The Multi-Asset Process

April 2018 market review

April proved another mixed month for markets although most were at least moderately positive after a rocky spell, helping to make up 2018’s losses.

While trade war fears appear to be receding for now, as the US sends a large delegation including Treasury Secretary Steven Mnuchin to negotiate a tariff deal in China, other concerns have risen up to take their place.

Three main factors weighed on sentiment over the month, largely in the US, namely rising bond yields, growing fears we are reaching the peak of the current cycle, and ongoing earnings concerns in the technology space.

US 10-year bond yields climbed above 3% for the first time since 2014 late in the month, which looks more attractive relative to inflation at just over 2% and has led to concerns cautious investors may switch out of stocks. Meanwhile, fears that the US economy is peaking were reinforced by an earnings statement from construction company Caterpillar, which said the first quarter would be the high watermark for the year. 

Finally, there is a sense that US technology companies – largely the once-unstoppable FAANGs (Facebook, Apple, Amazon, Netflix and Google) – face a growing maelstrom of problems, from greater regulation on privacy, to lacklustre sales, to a perceived vendetta by the Trump administration towards firms such as Amazon. Trump has consistently been at odds with the firm over recent years and his attacks have picked up pace, accusing Amazon of paying too little in taxes, using the Postal Service as a “delivery boy,” and costing the US money.

The tech quintet were responsible for around a fifth of the S&P’s 21% return in 2017 and while Amazon enjoyed a stellar first quarter, some of the other names have struggled in recent weeks, leading to concerns about market leadership for the rest of 2018.

There is no doubt these business models will hit trouble from time to time as they grow larger and we believe it is more likely investors will turn to unloved stocks, which may stall the momentum of the FAANGs. As we have said over recent months, we see an opportunity in value stocks after several years of them lagging growth names and have tilted our portfolios in that direction.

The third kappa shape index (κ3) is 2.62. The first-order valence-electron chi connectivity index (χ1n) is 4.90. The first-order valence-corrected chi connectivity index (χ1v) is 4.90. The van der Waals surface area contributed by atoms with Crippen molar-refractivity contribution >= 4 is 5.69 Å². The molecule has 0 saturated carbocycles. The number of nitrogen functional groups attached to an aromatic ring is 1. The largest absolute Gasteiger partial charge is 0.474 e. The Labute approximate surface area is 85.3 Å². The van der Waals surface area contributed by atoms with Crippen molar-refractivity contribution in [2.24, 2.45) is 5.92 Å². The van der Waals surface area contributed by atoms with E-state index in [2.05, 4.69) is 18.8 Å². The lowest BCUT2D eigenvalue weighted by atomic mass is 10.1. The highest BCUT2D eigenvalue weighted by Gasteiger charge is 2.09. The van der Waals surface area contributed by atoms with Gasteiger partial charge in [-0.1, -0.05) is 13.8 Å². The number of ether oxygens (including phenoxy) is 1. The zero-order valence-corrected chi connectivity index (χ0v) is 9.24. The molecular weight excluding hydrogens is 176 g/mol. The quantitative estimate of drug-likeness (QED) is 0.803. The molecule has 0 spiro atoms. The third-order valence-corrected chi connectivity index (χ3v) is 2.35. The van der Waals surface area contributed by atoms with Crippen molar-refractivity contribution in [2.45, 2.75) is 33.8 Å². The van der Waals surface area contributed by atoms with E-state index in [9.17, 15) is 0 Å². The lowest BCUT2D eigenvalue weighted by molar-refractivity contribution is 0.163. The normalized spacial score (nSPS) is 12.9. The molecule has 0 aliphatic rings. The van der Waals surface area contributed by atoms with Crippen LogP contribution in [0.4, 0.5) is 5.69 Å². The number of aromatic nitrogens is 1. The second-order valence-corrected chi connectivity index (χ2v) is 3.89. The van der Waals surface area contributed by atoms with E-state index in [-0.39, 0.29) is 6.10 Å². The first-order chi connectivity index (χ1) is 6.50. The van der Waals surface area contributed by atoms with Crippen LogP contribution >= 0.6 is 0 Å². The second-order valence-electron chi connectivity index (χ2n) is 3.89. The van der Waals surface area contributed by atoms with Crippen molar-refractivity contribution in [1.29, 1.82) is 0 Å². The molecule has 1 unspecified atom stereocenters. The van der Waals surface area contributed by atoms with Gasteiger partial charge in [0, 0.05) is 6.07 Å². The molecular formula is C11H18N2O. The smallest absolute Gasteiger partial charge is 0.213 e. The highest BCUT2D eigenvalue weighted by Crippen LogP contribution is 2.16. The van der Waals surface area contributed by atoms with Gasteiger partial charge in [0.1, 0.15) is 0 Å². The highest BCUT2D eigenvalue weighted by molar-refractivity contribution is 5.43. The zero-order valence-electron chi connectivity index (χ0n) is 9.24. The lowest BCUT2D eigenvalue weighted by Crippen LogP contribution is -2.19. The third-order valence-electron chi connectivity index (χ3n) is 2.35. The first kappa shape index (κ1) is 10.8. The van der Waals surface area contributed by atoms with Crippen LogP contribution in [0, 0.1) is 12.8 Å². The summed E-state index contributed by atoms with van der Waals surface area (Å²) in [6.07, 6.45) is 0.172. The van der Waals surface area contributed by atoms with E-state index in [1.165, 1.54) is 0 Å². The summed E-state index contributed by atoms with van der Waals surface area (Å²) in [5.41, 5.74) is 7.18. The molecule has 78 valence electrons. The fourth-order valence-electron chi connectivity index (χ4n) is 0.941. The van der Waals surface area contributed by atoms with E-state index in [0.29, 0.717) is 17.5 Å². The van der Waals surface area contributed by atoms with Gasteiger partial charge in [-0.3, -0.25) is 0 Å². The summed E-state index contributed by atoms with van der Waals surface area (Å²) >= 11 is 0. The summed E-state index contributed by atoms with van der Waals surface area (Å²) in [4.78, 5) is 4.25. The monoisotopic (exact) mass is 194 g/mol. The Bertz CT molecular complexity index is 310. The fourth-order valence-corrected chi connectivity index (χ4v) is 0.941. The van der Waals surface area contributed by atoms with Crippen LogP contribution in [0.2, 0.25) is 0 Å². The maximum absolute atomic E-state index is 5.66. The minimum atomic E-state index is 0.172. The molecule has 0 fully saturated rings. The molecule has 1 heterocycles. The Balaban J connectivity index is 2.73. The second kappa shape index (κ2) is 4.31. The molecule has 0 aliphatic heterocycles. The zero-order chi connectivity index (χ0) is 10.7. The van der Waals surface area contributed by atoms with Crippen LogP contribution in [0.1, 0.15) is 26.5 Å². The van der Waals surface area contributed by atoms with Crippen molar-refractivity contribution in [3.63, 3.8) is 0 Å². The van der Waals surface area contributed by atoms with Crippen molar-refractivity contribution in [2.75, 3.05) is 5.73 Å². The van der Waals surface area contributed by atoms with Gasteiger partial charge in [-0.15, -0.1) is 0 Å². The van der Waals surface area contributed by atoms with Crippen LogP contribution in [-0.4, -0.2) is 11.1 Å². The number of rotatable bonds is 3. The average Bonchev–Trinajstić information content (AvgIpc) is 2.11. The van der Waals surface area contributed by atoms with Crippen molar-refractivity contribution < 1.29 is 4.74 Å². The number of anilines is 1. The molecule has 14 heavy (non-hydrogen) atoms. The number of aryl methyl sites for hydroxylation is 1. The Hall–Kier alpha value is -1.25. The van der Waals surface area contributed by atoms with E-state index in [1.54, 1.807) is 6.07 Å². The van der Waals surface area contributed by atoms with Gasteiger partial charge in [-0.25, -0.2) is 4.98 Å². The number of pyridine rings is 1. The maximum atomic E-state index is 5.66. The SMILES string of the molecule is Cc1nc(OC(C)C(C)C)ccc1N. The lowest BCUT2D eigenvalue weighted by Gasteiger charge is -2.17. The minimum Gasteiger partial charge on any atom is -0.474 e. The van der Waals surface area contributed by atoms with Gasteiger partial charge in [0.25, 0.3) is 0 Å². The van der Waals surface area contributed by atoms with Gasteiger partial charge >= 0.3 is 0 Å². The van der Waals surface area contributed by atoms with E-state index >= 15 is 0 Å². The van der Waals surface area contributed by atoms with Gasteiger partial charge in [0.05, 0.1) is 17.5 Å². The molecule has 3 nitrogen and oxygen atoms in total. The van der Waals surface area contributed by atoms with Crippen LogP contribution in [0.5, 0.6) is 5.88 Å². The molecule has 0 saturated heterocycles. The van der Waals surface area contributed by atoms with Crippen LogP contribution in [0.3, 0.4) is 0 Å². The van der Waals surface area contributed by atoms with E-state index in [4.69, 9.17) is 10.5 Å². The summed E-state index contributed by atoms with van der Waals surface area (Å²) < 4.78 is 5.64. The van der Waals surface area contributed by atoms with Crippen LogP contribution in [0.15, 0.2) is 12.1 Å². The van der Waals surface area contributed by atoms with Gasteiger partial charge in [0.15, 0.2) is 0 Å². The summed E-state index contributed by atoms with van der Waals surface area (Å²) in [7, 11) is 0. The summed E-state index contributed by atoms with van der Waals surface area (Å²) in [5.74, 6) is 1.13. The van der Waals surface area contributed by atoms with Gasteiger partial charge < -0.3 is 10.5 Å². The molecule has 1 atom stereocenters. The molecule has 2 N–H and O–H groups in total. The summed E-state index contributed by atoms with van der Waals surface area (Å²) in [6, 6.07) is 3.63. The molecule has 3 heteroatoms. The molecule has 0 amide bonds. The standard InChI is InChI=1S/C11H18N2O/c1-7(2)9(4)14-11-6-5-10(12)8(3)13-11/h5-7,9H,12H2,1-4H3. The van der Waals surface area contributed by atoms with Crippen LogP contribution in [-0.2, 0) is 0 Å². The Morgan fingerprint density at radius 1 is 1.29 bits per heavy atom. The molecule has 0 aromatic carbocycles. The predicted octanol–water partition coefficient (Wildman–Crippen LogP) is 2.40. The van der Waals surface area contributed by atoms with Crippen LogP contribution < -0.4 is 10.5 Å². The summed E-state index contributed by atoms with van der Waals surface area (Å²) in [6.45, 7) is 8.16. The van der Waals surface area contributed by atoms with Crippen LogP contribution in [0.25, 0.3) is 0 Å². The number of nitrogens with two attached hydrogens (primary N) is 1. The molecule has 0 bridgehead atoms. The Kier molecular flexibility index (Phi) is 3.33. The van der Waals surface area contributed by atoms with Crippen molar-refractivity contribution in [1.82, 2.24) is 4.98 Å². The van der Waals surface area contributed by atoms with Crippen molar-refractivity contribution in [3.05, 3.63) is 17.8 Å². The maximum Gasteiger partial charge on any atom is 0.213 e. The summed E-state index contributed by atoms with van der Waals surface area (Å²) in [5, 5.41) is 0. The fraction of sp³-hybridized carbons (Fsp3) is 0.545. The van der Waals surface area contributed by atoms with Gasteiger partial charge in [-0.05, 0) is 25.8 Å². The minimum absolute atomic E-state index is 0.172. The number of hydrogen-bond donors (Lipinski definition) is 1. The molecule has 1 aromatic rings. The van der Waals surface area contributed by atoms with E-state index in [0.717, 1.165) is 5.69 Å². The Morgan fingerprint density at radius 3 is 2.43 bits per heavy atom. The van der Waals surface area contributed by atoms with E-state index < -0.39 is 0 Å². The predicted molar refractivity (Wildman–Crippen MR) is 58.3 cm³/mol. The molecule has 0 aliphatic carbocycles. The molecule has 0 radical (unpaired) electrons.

In the UK meanwhile, Mark Carney surprised markets with comments suggesting a widely expected interest rate hike in May is not a done deal. Having voted against upping rates in March and warning of ‘faster and sooner’ rises back in February, many assumed a 0.25% increase was all but nailed on for the Monetary Policy Committee’s May meeting. But the Bank of England Governor highlighted “mixed data” in the UK and said he is focusing on the general path of rate rises rather than precise timing, allowing policymakers to keep the economy on a stable path in the face of upcoming Brexit decisions.

Following the announcement of a sharp fall in the UK’s economic growth in Q1, with GDP rising just 0.1%, market expectations of a hike next month dropped to 20%. While the UK was once leading the G7 in terms of the interest rate cycle, this shows we are very much at the back of the queue now as the country continues to labour under the Brexit shadow.

This latest GDP reading was the weakest since the last three months of 2012 and has economists concerned the country stands of the brink of stagnation. We have seen a slowdown in UK inflation as sterling’s devaluation works its way through the system and this weaker growth is clearly a concern, although GDP disappointments often come earlier in the year due to weather issues.

Brexit obviously continues to rumble on and while the transition period has finally been negotiated, the quicker the terms are finalised the better. If we get more clarity by September/October time, that would be good news for markets and we continue to believe a harder Brexit is priced in than we will eventually see.

Globally speaking, we are in an environment of higher growth, higher inflation and higher bond yields and against that backdrop, we are overweight high-yield bonds and also have some exposure to emerging market debt.

Within our high-yield position, around 30% of the exposure is short duration, which means we are shorter than the benchmark. The balance to get right however is that the shorter you go, the higher your correlation to equities and we are keen not to negate bonds’ diversifying properties.

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Wednesday, May 9, 2018, 9:50 AM